Plinio Corrêa de Oliveira
Commentary on the Treatise on True Devotion to the Blessed Virgin
(paragraph no. 261)
Britain Needs Fatima (*)
We continue our series with Prof. Plinio Corrêa de Oliveira’s commentary on paragraph no. 261 from St. Louis de Montfort’s famous book Treatise on True Devotion to the Blessed Virgin. In the first part of the series we discussed doing all our actions “with Mary” and now we will discuss “in Mary”.
St. Louis de Montfort says:
We must do everything in Mary. To understand this we must realise that the Blessed Virgin is the true earthly paradise of the new Adam and that the ancient paradise was only a symbol of her.
There are in this earthly paradise untold riches, beauties, rarities and delights, which the new Adam, Jesus Christ, has left there. It is in this paradise that he "took his delights" for nine months, worked his wonders and displayed his riches with the magnificence of God himself. This most holy place consists of only virgin and immaculate soil from which the new Adam was formed with neither spot nor stain by the operation of the Holy Spirit who dwells there. In this earthly paradise grows the real Tree of Life which bore our Lord, the fruit of Life, the tree of knowledge of good and evil, which bore the Light of the world.
In other words, Adam, our first father, was created in paradise which was a place full of marvels, splendours and happiness. But he sinned and both he and Eve were expelled from paradise. But this was the paradise of the first Adam.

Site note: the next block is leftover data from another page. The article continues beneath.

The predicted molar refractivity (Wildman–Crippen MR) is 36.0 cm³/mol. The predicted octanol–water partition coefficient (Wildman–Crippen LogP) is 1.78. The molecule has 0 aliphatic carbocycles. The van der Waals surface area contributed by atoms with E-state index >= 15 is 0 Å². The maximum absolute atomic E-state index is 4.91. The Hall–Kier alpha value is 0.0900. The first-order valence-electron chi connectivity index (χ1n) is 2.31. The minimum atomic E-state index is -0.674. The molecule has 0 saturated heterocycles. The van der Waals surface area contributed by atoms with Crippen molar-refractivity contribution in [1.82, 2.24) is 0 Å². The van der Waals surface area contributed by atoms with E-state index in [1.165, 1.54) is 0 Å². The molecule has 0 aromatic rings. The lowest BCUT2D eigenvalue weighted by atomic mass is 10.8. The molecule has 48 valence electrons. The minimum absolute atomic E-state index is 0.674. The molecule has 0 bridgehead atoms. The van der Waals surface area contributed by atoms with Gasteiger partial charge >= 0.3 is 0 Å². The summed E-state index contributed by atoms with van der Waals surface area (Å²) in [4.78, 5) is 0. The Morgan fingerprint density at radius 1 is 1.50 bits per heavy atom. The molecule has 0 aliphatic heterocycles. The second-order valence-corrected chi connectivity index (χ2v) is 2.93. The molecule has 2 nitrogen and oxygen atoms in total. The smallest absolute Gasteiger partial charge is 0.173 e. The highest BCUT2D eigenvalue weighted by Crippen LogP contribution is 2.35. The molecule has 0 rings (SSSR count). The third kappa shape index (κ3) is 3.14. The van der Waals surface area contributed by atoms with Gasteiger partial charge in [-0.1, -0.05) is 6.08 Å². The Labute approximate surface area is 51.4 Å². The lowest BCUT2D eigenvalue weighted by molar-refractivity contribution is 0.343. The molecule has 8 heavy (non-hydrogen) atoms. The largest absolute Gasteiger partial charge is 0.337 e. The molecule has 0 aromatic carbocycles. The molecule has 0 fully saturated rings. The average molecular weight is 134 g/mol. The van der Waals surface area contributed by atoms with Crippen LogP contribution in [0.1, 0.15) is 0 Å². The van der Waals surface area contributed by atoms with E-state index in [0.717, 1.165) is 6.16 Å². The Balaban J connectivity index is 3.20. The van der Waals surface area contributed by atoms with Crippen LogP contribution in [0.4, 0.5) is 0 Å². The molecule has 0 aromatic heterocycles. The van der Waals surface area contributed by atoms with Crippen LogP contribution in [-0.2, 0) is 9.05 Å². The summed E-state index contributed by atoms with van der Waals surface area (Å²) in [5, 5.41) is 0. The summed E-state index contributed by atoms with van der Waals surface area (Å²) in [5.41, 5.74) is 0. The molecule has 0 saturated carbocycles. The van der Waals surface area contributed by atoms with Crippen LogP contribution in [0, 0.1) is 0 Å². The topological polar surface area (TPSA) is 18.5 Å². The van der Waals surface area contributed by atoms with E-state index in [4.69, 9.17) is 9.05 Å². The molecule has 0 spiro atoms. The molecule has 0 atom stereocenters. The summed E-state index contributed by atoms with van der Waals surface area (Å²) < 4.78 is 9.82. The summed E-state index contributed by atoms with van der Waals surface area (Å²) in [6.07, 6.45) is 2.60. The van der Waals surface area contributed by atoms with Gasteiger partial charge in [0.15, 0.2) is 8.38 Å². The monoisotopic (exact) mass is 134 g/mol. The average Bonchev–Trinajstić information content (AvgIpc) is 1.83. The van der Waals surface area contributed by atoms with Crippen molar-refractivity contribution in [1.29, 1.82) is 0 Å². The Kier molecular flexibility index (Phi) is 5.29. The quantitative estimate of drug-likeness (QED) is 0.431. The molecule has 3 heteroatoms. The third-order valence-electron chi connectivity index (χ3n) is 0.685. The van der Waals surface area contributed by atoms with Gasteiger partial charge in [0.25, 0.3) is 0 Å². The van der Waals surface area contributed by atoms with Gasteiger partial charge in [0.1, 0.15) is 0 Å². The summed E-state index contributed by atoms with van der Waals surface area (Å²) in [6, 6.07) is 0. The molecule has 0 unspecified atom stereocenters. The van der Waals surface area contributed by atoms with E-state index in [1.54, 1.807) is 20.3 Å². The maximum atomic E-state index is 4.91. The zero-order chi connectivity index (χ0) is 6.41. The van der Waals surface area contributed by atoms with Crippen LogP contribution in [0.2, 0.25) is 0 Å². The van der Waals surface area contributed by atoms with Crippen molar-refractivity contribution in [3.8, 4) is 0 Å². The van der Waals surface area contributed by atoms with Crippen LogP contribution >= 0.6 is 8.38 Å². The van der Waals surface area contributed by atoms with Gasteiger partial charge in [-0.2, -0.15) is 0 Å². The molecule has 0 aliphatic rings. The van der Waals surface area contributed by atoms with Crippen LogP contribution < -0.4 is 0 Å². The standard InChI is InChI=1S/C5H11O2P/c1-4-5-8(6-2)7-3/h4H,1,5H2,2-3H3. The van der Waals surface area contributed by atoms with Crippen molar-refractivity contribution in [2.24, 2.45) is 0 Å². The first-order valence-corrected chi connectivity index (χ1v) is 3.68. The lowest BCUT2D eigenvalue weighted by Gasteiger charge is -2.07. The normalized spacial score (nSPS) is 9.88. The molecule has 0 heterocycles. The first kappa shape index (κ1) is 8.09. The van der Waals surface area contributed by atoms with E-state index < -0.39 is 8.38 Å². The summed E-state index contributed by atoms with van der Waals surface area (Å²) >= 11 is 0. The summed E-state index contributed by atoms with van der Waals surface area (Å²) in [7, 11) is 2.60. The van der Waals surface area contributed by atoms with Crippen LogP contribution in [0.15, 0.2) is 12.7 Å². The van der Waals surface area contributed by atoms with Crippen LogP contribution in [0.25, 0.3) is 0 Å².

Our Lord Jesus Christ is rightly considered the new Adam. In other words, He came to restore humanity, to save it from the shadow of death and to restore it to the state of grace through His redemption, through is sacrifice of Himself on the height of the Cross. He is considered the new Adam and just as the first Adam was created in paradise, the new Adam should be created in paradise also.
So what was this paradise, this second paradise of the second Adam? It was Our Lady. That is, everything the first paradise—earthly paradise—had that was beautiful, splendid in its material reality, Our Lady also had what was beautiful and splendid in the spiritual realm. In fact it was even more splendid and beautiful that the first paradise.
While Our Lord Jesus Christ lived in Our Lady, He not only had all the joy and all the contentment that Adam had in paradise, but much more because, just as He is incomparably and infinitely superior to Adam, the second paradise of the second Adam was unfathomably superior to the first paradise of the first Adam.
Our Lady is then the Paradise of Our Lord Jesus Christ. This is the thought St. Louis is developing here. And the next considerations are based on this idea.
“There are in this earthly paradise untold riches, beauties, rarities and delights, which the new Adam, Jesus Christ, has left there.”
It is important to note that every St. Louis de Montfort says here is very precise. He makes a distinction between “riches, beauties, rarities and delights”. They are all different.
Riches is the abundance of useful things. This is different from beauty. Something can be of great beauty, but not represent richness. A good example is water. We can have a stream of crystalline water that has a great beauty. This water may even be—and certainly is—incomparably more beautiful that any tractor, which is something ugly. Nonetheless a tractor is a richness and water is a beauty.
In this new paradise, therefore, existed riches and beauties in the spiritual sense of the word. There were also rarities. You could say: “But what is rare is expensive”. This is true in our money-obsessed society where everything has a price, but not in a society without such an obsession, not everything that is rare is expensive.